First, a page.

A Convergence of Calamities
Sane and Sensible Perspectives on the Last Days
Occasional disasters have sadly been a fact of life all over the planet. In our generation, however, we have never seen a volcano explode with anything like the climate changing force of Tambora in Indonesia in 1815 which caused “the year without summer” even in the United States. As for outbreaks of disease, the influenza pandemic following World War I killed more than the great war itself—an estimated 20 to 40 million people worldwide. Nevertheless, there is something about the calamities of our day which proclaim that the “End of Days” is at our doorstep.
4 And Jesus answered them, "See that no one leads you astray. 5 For many will come in my name, saying, 'I am the Christ,' and they will lead many astray. 6 And you will hear of wars and rumors of wars. See that you are not alarmed, for this must take place, but the end is not yet. 7 For nation will rise against nation, and kingdom against kingdom, and there will be famines and earthquakes in various places. 8 All these are but the beginning of the birth pains. Matthew 24:4-8 ESV
Watching for the Birth Pains
On the Mount of Olives, Jesus taught His disciples that a period He called “the Birth Pains” would precede the Great Tribulation. These are “pains, sorrows and travail, especially of childbirth” (Strong’s) which we can watch for as early signs of the more intense trouble to come. At the top of His list are wars and natural disasters, as quoted above. He continues by adding persecution, martyrdom, apostacy and betrayal, the rise of false prophets and lawlessness. That’s a lot to watch out for!
9 "Then they will deliver you up to tribulation and put you to death, and you will be hated by all nations for my name's sake. 10 And then many will fall away and betray one another and hate one another. 11 And many false prophets will arise and lead many astray. 12 And because lawlessness will be increased, the love of many will grow cold. Matthew 24:9-12 ESV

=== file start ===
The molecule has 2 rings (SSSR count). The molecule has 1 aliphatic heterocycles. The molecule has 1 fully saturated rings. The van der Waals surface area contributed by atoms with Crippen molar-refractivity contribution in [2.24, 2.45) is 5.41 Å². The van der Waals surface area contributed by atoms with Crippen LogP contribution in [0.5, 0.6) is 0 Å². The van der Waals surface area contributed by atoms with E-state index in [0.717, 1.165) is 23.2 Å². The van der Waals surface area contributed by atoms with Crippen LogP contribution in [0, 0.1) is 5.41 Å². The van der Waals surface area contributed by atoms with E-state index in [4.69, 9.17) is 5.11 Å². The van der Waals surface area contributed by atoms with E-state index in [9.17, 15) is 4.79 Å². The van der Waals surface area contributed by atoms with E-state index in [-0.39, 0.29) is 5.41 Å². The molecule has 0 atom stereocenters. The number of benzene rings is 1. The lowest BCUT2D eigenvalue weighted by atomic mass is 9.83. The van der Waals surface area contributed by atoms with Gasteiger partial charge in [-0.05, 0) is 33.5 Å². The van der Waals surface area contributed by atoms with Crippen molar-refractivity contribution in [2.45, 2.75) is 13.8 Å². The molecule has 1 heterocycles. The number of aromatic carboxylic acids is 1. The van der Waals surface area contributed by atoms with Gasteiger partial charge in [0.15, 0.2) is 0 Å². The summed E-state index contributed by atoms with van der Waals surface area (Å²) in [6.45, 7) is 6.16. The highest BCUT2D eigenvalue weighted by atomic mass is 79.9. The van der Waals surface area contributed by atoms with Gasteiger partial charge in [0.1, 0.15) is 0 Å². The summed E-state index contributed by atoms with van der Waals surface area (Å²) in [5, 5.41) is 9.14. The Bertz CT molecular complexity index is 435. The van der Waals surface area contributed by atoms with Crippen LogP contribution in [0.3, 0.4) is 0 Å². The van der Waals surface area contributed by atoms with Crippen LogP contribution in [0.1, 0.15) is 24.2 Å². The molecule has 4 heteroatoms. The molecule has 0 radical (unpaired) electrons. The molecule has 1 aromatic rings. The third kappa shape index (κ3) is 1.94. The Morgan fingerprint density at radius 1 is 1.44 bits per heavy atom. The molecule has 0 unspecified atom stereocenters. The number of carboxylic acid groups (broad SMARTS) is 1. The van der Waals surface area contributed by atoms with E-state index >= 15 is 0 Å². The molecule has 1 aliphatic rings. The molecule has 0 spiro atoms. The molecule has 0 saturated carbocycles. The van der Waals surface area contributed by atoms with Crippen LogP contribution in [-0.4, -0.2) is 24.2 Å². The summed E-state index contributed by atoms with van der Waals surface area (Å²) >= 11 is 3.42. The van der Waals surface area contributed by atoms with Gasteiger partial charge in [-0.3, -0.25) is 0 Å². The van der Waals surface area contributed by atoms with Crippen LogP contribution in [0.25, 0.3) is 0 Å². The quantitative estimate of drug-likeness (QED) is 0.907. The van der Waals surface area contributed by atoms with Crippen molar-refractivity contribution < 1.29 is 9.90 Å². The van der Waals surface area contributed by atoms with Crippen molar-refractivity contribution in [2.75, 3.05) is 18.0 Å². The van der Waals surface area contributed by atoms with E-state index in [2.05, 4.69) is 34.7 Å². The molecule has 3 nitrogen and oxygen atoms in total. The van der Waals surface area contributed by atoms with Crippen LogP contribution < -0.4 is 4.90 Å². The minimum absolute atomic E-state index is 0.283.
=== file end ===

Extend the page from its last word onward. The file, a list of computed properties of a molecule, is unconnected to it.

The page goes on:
Some of the above should be so obvious that we’d have to be dead not to notice it. Or so it would seem. Remember the well-known example of crabs being brought to a boil? They don’t seem to notice that the temperature in the pot is escalating to life-threatening degrees. It may be already so for us. Throughout Church history, the world has seen a great deal of all the above activity. The real question for us is not, “Are these birth pains happening?” Jesus said these painful events “must take place, but the end is not yet.” What we can watch for are not the signs themselves, but an escalation of them.
Measuring the Birth Pains
Can the Birth Pains be measured? This is such a formidable task that we will limit this exploration to the first two categories of sorrows mentioned by Jesus, wars and natural disasters. Has there been an escalation of these events? It certainly seems that there has. Leaving aside conflicts for the moment, just consider the apparent increase of earthquakes, hurricanes, tornadoes, mud slides, tsunamis, and volcanoes. These disasters wrench at us through the news, tugging frequently at our hearts and our purse strings. We are overwhelmed at times by the sight of such disasters happening all over the world.
Some would argue, however, that our perception of escalation is almost entirely due to the tremendous increase of media coverage that these events receive in our day. A century ago, it took days or weeks to get reports out due to the more primitive technologies available. Additionally, many tragic events happened unnoticed by the world because there simply weren’t enough reporters to cover the globe. All that has changed now that any person with a cell phone can report an event to a watching world through social media.
A further complication is that the cost of natural disasters has increased dramatically. This is due not to the scale of the disasters, but to the increased value of the homes, personal property, and infrastructure involved. Nevertheless, it too creates a perception of escalating “sorrows.”